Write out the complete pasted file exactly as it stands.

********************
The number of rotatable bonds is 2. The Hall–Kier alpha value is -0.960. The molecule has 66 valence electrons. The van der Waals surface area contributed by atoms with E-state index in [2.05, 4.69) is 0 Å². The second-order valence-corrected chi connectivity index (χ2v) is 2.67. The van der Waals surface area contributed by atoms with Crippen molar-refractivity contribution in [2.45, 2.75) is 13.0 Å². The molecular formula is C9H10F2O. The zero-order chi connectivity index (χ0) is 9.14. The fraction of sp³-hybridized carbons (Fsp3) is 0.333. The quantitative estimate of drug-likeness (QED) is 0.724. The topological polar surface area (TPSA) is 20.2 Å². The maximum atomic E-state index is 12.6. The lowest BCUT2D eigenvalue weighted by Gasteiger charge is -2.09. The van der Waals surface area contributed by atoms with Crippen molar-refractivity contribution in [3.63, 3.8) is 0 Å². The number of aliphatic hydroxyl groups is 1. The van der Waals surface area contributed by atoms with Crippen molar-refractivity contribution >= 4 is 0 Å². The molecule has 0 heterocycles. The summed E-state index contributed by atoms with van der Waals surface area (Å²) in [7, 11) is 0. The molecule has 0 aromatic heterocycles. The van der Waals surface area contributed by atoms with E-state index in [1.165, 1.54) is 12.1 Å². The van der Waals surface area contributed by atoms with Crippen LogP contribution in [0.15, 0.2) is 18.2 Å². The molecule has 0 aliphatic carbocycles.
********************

The number of rotatable bonds is 2. The Hall–Kier alpha value is -0.960. The molecule has 66 valence electrons. The van der Waals surface area contributed by atoms with E-state index in [2.05, 4.69) is 0 Å². The second-order valence-corrected chi connectivity index (χ2v) is 2.67. The van der Waals surface area contributed by atoms with Crippen molar-refractivity contribution in [2.45, 2.75) is 13.0 Å². The molecular formula is C9H10F2O. The zero-order chi connectivity index (χ0) is 9.14. The fraction of sp³-hybridized carbons (Fsp3) is 0.333. The quantitative estimate of drug-likeness (QED) is 0.724. The topological polar surface area (TPSA) is 20.2 Å². The maximum atomic E-state index is 12.6. The lowest BCUT2D eigenvalue weighted by Gasteiger charge is -2.09. The van der Waals surface area contributed by atoms with Crippen molar-refractivity contribution in [3.63, 3.8) is 0 Å². The number of aliphatic hydroxyl groups is 1. The van der Waals surface area contributed by atoms with Crippen molar-refractivity contribution >= 4 is 0 Å². The molecule has 0 heterocycles. The summed E-state index contributed by atoms with van der Waals surface area (Å²) in [7, 11) is 0. The molecule has 0 aromatic heterocycles. The van der Waals surface area contributed by atoms with E-state index in [1.165, 1.54) is 12.1 Å². The van der Waals surface area contributed by atoms with Crippen LogP contribution in [0.15, 0.2) is 18.2 Å². The molecule has 0 aliphatic carbocycles.